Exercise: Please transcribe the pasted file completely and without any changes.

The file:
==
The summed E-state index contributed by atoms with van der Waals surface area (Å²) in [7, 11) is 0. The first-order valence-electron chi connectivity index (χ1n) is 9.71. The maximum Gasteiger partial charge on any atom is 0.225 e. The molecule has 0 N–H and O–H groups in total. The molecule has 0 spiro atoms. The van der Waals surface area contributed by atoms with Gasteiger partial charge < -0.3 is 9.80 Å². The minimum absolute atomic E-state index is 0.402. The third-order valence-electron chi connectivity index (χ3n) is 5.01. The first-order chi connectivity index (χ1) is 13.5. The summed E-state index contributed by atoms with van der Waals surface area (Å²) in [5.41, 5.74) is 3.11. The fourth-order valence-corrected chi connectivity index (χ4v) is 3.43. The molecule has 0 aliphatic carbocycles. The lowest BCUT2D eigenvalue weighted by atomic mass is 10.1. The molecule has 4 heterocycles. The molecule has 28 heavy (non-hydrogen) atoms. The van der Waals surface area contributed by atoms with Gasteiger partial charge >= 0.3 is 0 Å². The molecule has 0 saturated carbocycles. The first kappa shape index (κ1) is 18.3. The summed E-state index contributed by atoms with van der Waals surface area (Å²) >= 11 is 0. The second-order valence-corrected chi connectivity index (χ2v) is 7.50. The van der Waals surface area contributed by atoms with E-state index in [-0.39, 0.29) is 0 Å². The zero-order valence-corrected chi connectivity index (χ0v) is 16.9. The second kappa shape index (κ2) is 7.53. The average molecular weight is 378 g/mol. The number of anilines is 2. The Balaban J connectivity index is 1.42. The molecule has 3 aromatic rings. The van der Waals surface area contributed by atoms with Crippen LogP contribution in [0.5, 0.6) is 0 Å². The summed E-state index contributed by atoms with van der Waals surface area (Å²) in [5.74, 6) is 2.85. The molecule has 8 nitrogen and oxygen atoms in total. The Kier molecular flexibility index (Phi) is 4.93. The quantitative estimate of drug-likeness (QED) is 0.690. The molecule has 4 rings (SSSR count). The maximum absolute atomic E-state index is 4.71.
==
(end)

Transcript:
The summed E-state index contributed by atoms with van der Waals surface area (Å²) in [7, 11) is 0. The first-order valence-electron chi connectivity index (χ1n) is 9.71. The maximum Gasteiger partial charge on any atom is 0.225 e. The molecule has 0 N–H and O–H groups in total. The molecule has 0 spiro atoms. The van der Waals surface area contributed by atoms with Gasteiger partial charge < -0.3 is 9.80 Å². The minimum absolute atomic E-state index is 0.402. The third-order valence-electron chi connectivity index (χ3n) is 5.01. The first-order chi connectivity index (χ1) is 13.5. The summed E-state index contributed by atoms with van der Waals surface area (Å²) in [5.41, 5.74) is 3.11. The fourth-order valence-corrected chi connectivity index (χ4v) is 3.43. The molecule has 0 aliphatic carbocycles. The lowest BCUT2D eigenvalue weighted by atomic mass is 10.1. The molecule has 4 heterocycles. The molecule has 28 heavy (non-hydrogen) atoms. The van der Waals surface area contributed by atoms with Gasteiger partial charge >= 0.3 is 0 Å². The molecule has 0 saturated carbocycles. The first kappa shape index (κ1) is 18.3. The summed E-state index contributed by atoms with van der Waals surface area (Å²) >= 11 is 0. The second-order valence-corrected chi connectivity index (χ2v) is 7.50. The van der Waals surface area contributed by atoms with E-state index in [-0.39, 0.29) is 0 Å². The zero-order valence-corrected chi connectivity index (χ0v) is 16.9. The second kappa shape index (κ2) is 7.53. The average molecular weight is 378 g/mol. The number of anilines is 2. The Balaban J connectivity index is 1.42. The molecule has 3 aromatic rings. The van der Waals surface area contributed by atoms with Crippen LogP contribution in [0.5, 0.6) is 0 Å². The summed E-state index contributed by atoms with van der Waals surface area (Å²) in [5.74, 6) is 2.85. The molecule has 8 nitrogen and oxygen atoms in total. The Kier molecular flexibility index (Phi) is 4.93. The quantitative estimate of drug-likeness (QED) is 0.690. The molecule has 4 rings (SSSR count). The maximum absolute atomic E-state index is 4.71.